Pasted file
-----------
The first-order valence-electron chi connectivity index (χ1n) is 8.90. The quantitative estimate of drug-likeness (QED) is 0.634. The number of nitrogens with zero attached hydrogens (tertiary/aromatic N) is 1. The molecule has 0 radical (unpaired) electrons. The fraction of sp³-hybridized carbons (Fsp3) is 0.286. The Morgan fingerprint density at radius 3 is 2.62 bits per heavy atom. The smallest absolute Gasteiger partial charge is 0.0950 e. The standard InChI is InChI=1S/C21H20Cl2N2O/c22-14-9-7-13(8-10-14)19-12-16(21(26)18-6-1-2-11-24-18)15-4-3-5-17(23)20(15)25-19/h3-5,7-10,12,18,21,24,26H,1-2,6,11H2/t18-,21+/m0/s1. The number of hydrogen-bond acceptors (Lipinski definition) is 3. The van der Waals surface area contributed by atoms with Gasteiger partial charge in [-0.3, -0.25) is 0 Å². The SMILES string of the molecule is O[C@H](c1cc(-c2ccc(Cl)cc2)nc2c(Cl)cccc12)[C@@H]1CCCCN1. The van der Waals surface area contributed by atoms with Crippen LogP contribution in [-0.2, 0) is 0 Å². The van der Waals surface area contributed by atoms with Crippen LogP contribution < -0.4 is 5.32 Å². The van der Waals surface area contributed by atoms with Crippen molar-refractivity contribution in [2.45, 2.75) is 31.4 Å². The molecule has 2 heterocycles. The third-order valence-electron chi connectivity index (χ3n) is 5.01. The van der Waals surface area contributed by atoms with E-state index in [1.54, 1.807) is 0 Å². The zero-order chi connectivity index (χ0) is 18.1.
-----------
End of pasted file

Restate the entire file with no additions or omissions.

The first-order valence-electron chi connectivity index (χ1n) is 8.90. The quantitative estimate of drug-likeness (QED) is 0.634. The number of nitrogens with zero attached hydrogens (tertiary/aromatic N) is 1. The molecule has 0 radical (unpaired) electrons. The fraction of sp³-hybridized carbons (Fsp3) is 0.286. The Morgan fingerprint density at radius 3 is 2.62 bits per heavy atom. The smallest absolute Gasteiger partial charge is 0.0950 e. The standard InChI is InChI=1S/C21H20Cl2N2O/c22-14-9-7-13(8-10-14)19-12-16(21(26)18-6-1-2-11-24-18)15-4-3-5-17(23)20(15)25-19/h3-5,7-10,12,18,21,24,26H,1-2,6,11H2/t18-,21+/m0/s1. The number of hydrogen-bond acceptors (Lipinski definition) is 3. The van der Waals surface area contributed by atoms with Gasteiger partial charge in [-0.3, -0.25) is 0 Å². The SMILES string of the molecule is O[C@H](c1cc(-c2ccc(Cl)cc2)nc2c(Cl)cccc12)[C@@H]1CCCCN1. The van der Waals surface area contributed by atoms with Crippen LogP contribution in [-0.2, 0) is 0 Å². The van der Waals surface area contributed by atoms with Crippen LogP contribution < -0.4 is 5.32 Å². The van der Waals surface area contributed by atoms with Crippen molar-refractivity contribution in [2.45, 2.75) is 31.4 Å². The molecule has 2 heterocycles. The third-order valence-electron chi connectivity index (χ3n) is 5.01. The van der Waals surface area contributed by atoms with E-state index in [1.54, 1.807) is 0 Å². The zero-order chi connectivity index (χ0) is 18.1.